Year in state politics full of drama, intrigue

It’s time for my top 10 state and local stories of 2017. Yes, we know there were a lot of national events taking place, but we focus on local and politics here.

1. A road to somewhere

Who would have thought that Indiana lawmakers would be thoughtful and responsible enough to not only come up with a multi-year, multi- billion road funding plan but also a way to pay for it using gas taxes and user fees? The next thing you know they will figure out Sunday retail alcohol sales.

2. The Rickers Revolution

You have to give credit to Indiana businessman Jay Ricker. He figured out a way to legally use the state’s byzantine alcohol laws and sell cold beer at a convenience store. And by doing so, not only did he turn the liquor establishment on its ear, but it got everyone talking about how ridiculous the state’s alcohol laws were, and it looks like Sunday retail sales is a real possibility next session.

3. I want my CBD

A legal opinion by the Indiana Attorney General regarding the legality of CBD oil has literally opened a hornet’s nest of CBD and medical marijuana advocacy. There are several bills being introduced that will not only legalize CBD oil but also expand who can use it. The state prosecutors don’t want it, but the veteran groups do. And I won’t need marijuana to thoroughly enjoy the fight that’s coming.

4. Hoosiers head to D.C.

With Mike Pence as vice president we saw a slew of Hoosiers head to D.C. to run the government. Seema Verma at the Center for Medicaid and Medicare, Marc Lotter a surrogate for the administration and Dan Coats at National Intelligence, just to name a few.

5. Murder by the numbers

The state of Indiana wasn’t the only entity taking things to the next level; the city of Indianapolis did too, at least when it came to its murder rate. As I write this, Indy is at 152 murders, the most in its history. And there still were a couple of days left to break that record.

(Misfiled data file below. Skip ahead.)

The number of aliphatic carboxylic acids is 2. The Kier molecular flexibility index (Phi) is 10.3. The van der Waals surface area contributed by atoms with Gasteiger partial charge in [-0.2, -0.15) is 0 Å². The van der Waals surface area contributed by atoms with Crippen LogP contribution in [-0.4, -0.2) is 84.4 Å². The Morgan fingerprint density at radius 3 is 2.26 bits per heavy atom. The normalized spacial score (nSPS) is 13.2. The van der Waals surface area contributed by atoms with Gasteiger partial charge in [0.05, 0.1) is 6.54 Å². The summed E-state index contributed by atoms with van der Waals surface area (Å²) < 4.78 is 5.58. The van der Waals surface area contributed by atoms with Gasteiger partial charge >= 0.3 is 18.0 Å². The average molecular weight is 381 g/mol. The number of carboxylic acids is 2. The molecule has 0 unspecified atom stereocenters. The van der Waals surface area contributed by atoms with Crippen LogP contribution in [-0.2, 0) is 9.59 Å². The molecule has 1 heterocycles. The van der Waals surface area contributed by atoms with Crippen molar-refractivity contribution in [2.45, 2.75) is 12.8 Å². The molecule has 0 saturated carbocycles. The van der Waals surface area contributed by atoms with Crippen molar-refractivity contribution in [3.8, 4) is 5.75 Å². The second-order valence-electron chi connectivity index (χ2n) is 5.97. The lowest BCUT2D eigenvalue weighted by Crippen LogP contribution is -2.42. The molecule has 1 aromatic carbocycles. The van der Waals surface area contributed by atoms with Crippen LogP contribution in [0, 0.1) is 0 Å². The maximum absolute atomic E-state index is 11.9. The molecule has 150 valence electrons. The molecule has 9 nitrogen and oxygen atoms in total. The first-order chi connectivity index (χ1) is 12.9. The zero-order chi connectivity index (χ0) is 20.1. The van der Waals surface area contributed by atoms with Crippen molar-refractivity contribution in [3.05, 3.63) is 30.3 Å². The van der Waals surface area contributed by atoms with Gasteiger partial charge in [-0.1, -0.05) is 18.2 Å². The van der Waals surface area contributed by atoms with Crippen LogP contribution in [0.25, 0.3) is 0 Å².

6. Lawmakers leaving

The only thing stranger than the number of state lawmakers either retiring or announcing they’re not running for re-election is that it’s all been scandal-free, at least for now. State Senators Luke Kenley and Brandt Hershman, state Representatives Scott Pelath, Kathy Richardson and Linda Lawson are some of the more prominent names. Also leaving were state Senators Doug Eckarty and Jim Smith, and state Representatives Charlie Brown, Jim Baird, Greg Beumer, Wes Culver, Steve Stimler and Thomas Wasburne.

Did I miss anybody?

7. Congressional confusion

For a while, we had to ask if there was anyone not running for Congress in Indiana. With Todd Rokita and Luke Messer both running for the Senate, the 4th and 6th CDs suddenly became open seats, and there are no shortages of candidates. Also, keep in mind the Democrats running across the state, there’s a buzz out there that could turn into something similar to 2006, when the GOP lost three congressional seats.

8. Who wants to be a U.S. senator?

This will likely be our most significant story for 2018, but for now it’s No. 8. It’s going to be interesting watching Messer and Rokita try to claim the outsider mantle since both went to an exclusive private school, are attorneys and spent much of their adult lives helping run the government either at the state or federal level. And with so many GOP voters undecided, will that make an opening for Mike Braun, despite the fact he’s voted in a Democratic primary?

9. Holcomb’s first year

Or I could call this one, the return of the Mitch. Gov. Eric Holcomb got through his first year in office in pretty good shape. He got road funding under his watch, funding to fight opioid addiction, and the first steps were taken to modernize the state’s workforce efforts. However, he did have a couple of curveballs thrown at him, i.e., the head of DCS leaving in a not-so-quiet manner, as well some confusion by the Alcohol and Tobacco Commission over CBD Oil and Rickers being allowed to sell cold beer at its convenience stores.

10. Tale of two Indianas

This wasn’t a story per se, but more of a narrative created by the news. Indiana seemed to be a state where people were thriving (record job creation and investment, and growing populations) or it was dying on the vine (i.e., opioids, heroin, declining populations and school districts on the verge of bankruptcy). Keep an eye on this one; we have a sneaky feeling this is also going to be a narrative for next year as well.

Abdul Hakim-Shabazz is an attorney and the editor and publisher of IndyPoltics.Org. He is also a frequent contributor to numerous Indiana media outlets. He can be reached at abdul@indypolitics.org. Send comments to awoods@tribtown.com.